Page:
1 November 2007 · About 2 minutes read

Core Data: Cached Transient Properites

In writing HostManager 2.0, I’ve come up against a lot of problems caused by the dark magic that is Cocoa bindings and key-value observing. One of the most troublesome of these has been with transient (calculated) properties.

For example, a Client managed object can get a count of owned domains that are expiring soon. This is a transient propety, accessed through a key of expiringDomains. It simply returns an NSSet which is built from a fetchRequest.

Previously, I was running this fetchRequest each time the key was accessed. This was admittedly inefficient, but seemed functional - at least until you saved the document.

Something crazy happens when a Core Data document is saved - all the objects in a context are released (faulted). There is a good reason for this, as it frees up any memory that was being used to temporarily store the managed objects. However, it caused very strange results to appear in my transient properties; namely, they would all vanish.

Even forcing the fetch request to refresh didn’t pick up any objects from the context (I’m not sure why as I would have expected the faulted objects to be ‘refired’). So I took the plunge and refactored the Client object to cache its expiringDomains value. After some extensive testing and finger-crossing, I’m fairly sure this is the correct way to handle transient relationship properties:


```objc@interface CustomManagedObject : NSManagedObject { NSSet *transientRelationship;


  • (NSSet *)transientRelationship;```


```objc#import “CustomManagedObject.h”

@implementation CustomManagedObject

  • (void)awakeFromFetch

{ [super awakeFromFetch]; // set managed object to observe changes to the context, this is necessary // to monitor changes to the context that occur elsewhere in the app [[NSNotificationCenter defaultCenter] addObserver:self selector:@selector(refresh:) name:NSManagedObjectContextObjectsDidChangeNotification object:[self managedObjectContext]]; // clear the cache after managed object is fetched into the context if( transientRelationship != nil ) [transientRelationship release], transientRelationship = nil;}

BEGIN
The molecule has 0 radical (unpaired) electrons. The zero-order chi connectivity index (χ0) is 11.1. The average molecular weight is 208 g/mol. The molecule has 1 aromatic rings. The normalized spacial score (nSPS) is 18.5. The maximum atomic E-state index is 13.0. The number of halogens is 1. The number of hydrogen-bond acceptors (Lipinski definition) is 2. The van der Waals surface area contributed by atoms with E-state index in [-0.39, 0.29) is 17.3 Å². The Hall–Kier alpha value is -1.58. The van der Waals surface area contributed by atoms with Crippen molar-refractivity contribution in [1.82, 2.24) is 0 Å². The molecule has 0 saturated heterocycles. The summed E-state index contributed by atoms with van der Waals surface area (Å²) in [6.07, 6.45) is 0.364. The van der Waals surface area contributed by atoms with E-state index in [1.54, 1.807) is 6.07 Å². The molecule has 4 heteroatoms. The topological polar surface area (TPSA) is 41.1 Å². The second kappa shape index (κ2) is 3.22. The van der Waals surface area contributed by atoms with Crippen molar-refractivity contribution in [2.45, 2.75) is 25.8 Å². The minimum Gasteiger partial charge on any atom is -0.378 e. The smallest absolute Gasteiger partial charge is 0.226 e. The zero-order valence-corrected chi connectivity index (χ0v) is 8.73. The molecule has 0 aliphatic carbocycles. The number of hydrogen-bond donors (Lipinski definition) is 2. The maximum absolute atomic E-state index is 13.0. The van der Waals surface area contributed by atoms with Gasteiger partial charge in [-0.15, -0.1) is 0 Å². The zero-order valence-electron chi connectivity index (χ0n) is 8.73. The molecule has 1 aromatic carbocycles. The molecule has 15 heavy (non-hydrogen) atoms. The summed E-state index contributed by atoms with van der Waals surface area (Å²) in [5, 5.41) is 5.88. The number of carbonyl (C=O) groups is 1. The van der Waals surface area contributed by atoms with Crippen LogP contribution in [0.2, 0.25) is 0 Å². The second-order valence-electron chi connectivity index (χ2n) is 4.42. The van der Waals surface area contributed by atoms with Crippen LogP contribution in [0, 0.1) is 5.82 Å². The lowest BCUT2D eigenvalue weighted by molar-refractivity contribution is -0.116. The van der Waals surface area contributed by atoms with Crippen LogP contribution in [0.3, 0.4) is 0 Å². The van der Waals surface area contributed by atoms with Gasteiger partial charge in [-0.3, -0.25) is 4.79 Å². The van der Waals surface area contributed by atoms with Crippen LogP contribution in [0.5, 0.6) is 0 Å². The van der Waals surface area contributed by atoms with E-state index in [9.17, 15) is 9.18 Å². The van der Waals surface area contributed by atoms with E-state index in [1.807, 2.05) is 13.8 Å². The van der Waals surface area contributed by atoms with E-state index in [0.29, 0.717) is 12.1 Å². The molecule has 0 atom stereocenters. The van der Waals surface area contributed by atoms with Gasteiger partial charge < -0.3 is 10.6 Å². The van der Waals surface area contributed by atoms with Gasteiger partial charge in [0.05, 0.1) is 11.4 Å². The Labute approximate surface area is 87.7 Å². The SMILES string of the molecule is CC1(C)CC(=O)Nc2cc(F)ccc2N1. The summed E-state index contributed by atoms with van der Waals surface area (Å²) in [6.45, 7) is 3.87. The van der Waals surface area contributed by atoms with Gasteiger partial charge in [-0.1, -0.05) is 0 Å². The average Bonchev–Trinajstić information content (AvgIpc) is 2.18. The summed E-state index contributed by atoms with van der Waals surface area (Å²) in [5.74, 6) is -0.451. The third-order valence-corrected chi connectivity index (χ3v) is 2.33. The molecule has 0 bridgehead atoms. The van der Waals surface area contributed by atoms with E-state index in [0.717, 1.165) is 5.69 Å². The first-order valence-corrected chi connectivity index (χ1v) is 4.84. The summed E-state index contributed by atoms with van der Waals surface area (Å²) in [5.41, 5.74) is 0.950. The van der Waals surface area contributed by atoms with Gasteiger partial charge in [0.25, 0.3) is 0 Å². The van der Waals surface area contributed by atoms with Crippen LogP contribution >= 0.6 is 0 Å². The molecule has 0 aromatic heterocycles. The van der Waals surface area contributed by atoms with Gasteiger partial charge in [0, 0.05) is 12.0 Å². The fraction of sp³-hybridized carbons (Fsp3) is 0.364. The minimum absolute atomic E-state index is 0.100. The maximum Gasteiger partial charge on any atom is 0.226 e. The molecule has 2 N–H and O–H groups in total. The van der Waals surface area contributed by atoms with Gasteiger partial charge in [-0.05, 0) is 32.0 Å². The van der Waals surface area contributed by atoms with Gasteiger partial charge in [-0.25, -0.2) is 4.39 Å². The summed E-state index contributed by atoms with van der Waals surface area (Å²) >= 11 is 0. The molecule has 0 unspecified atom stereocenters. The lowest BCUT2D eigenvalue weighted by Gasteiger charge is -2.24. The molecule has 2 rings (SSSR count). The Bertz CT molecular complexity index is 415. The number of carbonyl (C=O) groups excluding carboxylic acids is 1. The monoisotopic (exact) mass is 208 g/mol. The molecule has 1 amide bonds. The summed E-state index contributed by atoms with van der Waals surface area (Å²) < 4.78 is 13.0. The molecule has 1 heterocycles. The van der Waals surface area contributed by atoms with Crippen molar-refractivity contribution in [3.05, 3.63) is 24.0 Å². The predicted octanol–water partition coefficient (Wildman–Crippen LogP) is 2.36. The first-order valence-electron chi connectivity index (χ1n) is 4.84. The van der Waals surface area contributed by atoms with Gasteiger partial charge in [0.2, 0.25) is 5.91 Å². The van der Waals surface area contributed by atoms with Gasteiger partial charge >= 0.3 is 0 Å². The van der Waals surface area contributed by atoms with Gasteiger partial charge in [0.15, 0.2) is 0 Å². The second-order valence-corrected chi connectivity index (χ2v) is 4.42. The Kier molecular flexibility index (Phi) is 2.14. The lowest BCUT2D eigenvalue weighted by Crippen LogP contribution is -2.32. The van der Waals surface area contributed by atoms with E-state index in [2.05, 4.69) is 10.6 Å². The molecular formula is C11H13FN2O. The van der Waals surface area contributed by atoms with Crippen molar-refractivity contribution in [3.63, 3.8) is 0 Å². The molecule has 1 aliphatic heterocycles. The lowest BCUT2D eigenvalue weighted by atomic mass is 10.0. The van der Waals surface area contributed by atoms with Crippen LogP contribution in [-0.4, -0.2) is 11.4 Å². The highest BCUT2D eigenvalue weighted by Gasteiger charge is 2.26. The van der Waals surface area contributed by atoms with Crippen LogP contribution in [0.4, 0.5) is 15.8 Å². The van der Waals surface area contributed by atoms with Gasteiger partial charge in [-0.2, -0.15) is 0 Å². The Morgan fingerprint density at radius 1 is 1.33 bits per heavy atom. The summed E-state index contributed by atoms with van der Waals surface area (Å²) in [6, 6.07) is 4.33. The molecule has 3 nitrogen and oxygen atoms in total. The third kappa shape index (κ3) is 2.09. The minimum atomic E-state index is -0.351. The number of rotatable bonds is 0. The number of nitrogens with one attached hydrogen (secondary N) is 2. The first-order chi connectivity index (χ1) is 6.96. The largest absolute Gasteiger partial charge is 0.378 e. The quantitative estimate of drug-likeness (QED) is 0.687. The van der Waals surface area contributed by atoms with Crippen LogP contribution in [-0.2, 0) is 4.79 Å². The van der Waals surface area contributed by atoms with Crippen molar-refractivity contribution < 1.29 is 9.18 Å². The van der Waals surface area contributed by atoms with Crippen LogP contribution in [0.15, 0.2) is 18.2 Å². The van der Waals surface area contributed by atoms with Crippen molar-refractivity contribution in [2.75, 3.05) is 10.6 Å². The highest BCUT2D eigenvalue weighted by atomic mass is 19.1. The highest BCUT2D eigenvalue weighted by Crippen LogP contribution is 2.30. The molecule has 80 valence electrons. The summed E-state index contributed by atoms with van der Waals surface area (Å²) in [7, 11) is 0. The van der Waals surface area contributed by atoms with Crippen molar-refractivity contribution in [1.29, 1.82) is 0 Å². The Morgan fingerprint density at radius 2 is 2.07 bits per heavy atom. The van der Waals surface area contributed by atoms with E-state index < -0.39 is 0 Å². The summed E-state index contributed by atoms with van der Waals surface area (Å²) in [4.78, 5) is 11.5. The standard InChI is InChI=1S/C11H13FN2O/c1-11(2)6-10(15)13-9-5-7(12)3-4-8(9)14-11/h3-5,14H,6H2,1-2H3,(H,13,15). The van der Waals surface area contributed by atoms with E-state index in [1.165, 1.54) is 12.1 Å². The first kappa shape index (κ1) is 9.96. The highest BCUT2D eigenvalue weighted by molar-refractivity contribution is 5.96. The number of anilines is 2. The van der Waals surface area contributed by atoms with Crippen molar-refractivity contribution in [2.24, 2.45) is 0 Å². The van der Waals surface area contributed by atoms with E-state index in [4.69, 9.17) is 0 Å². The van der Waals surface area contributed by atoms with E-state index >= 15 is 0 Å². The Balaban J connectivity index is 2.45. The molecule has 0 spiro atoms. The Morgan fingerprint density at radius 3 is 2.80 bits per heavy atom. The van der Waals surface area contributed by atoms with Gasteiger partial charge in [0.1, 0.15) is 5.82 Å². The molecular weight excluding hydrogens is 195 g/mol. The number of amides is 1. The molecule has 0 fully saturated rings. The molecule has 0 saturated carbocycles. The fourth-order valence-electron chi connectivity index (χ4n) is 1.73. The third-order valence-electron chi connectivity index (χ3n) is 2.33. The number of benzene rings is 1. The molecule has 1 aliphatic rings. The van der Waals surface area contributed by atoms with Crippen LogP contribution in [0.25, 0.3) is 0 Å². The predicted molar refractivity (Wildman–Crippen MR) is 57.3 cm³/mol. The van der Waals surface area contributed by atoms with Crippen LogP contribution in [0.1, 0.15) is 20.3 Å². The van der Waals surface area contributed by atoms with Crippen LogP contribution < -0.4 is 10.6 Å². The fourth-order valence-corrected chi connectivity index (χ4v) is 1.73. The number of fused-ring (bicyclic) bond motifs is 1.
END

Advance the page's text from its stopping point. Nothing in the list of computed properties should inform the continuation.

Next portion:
• (void)refresh:(NSNotification *)notification

{ // … perform check to see if update is neccessary, assume it is… if( refreshNeeded ) { if( expiringDomains != nil ) gDomains release], expiringDomains = nil; }


  • (NSSet *)transientRelationship

{ [self willAccessValueForKey:@”transientRelationship”]

if( transientRelationship == nil ) {SFetchRequest *aFetchRequest = [[[NSFetchRequest alloc] init] autorelease]; [aFetchRequest setEntity:[NSEntityDescription entityForName:@”DestinationEntity” inManagedObjectContext:[self managedObjectContext]]]; // optionally, set a predicate, e.g. owner == self [aFetchRequest setPredicate:[NSPredicate predicateWithFormat:@”predicateString”]]; NSArray *results = [[self managedObjectContext] executeFetchRequest:aFetchRequest error:nil]; transientRelationship = [[NSSet setWithArray:results] retain]; }

[self didAccessValueForKey:@”transientRelationship”] return transientRelationship;


Chris Blunt
Chris Blunt@cblunt
Chris is the founder of Plymouth Software. As well as code and business, he enjoys being a Dad, swimming, and the fine art of drinking tea.